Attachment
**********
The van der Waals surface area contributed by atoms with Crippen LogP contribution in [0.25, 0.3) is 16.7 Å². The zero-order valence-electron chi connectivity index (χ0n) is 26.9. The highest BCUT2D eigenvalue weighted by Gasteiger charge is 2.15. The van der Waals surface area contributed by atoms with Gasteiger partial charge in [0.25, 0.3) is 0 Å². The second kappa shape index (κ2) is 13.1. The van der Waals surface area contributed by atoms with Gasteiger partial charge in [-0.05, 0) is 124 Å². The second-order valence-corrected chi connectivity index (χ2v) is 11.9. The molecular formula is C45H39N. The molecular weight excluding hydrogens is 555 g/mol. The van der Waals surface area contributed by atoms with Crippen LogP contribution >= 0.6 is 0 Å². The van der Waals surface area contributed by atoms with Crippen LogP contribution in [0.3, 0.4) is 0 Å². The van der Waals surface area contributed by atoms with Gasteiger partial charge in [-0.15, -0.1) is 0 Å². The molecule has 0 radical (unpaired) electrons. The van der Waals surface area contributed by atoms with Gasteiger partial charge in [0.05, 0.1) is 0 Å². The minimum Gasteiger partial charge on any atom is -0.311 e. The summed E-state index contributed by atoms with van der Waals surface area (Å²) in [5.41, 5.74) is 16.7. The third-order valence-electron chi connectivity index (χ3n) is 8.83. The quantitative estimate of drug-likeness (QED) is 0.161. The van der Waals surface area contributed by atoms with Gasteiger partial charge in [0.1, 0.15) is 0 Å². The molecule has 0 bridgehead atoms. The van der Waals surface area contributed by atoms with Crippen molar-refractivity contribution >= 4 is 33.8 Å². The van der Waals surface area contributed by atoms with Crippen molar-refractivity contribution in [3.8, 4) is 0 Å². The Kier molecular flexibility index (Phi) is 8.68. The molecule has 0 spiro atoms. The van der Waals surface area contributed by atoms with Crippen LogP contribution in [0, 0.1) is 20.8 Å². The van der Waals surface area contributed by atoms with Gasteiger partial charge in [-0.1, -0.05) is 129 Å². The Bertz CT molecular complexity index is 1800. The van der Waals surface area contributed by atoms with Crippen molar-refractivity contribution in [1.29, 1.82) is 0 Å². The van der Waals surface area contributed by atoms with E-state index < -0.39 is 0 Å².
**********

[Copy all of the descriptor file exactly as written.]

The van der Waals surface area contributed by atoms with Crippen LogP contribution in [0.25, 0.3) is 16.7 Å². The zero-order valence-electron chi connectivity index (χ0n) is 26.9. The highest BCUT2D eigenvalue weighted by Gasteiger charge is 2.15. The van der Waals surface area contributed by atoms with Gasteiger partial charge in [0.25, 0.3) is 0 Å². The second kappa shape index (κ2) is 13.1. The van der Waals surface area contributed by atoms with Gasteiger partial charge in [-0.05, 0) is 124 Å². The second-order valence-corrected chi connectivity index (χ2v) is 11.9. The molecular formula is C45H39N. The molecular weight excluding hydrogens is 555 g/mol. The van der Waals surface area contributed by atoms with Crippen LogP contribution >= 0.6 is 0 Å². The van der Waals surface area contributed by atoms with Crippen LogP contribution in [0.3, 0.4) is 0 Å². The van der Waals surface area contributed by atoms with Gasteiger partial charge in [-0.15, -0.1) is 0 Å². The molecule has 0 radical (unpaired) electrons. The van der Waals surface area contributed by atoms with Gasteiger partial charge in [0.05, 0.1) is 0 Å². The minimum Gasteiger partial charge on any atom is -0.311 e. The summed E-state index contributed by atoms with van der Waals surface area (Å²) in [5.41, 5.74) is 16.7. The third-order valence-electron chi connectivity index (χ3n) is 8.83. The quantitative estimate of drug-likeness (QED) is 0.161. The van der Waals surface area contributed by atoms with Gasteiger partial charge in [0.1, 0.15) is 0 Å². The molecule has 0 bridgehead atoms. The van der Waals surface area contributed by atoms with Crippen molar-refractivity contribution >= 4 is 33.8 Å². The van der Waals surface area contributed by atoms with Crippen molar-refractivity contribution in [3.8, 4) is 0 Å². The Kier molecular flexibility index (Phi) is 8.68. The molecule has 0 spiro atoms. The van der Waals surface area contributed by atoms with Crippen LogP contribution in [0, 0.1) is 20.8 Å². The van der Waals surface area contributed by atoms with Gasteiger partial charge in [-0.1, -0.05) is 129 Å². The Bertz CT molecular complexity index is 1800. The van der Waals surface area contributed by atoms with Crippen molar-refractivity contribution in [1.29, 1.82) is 0 Å². The van der Waals surface area contributed by atoms with E-state index < -0.39 is 0 Å².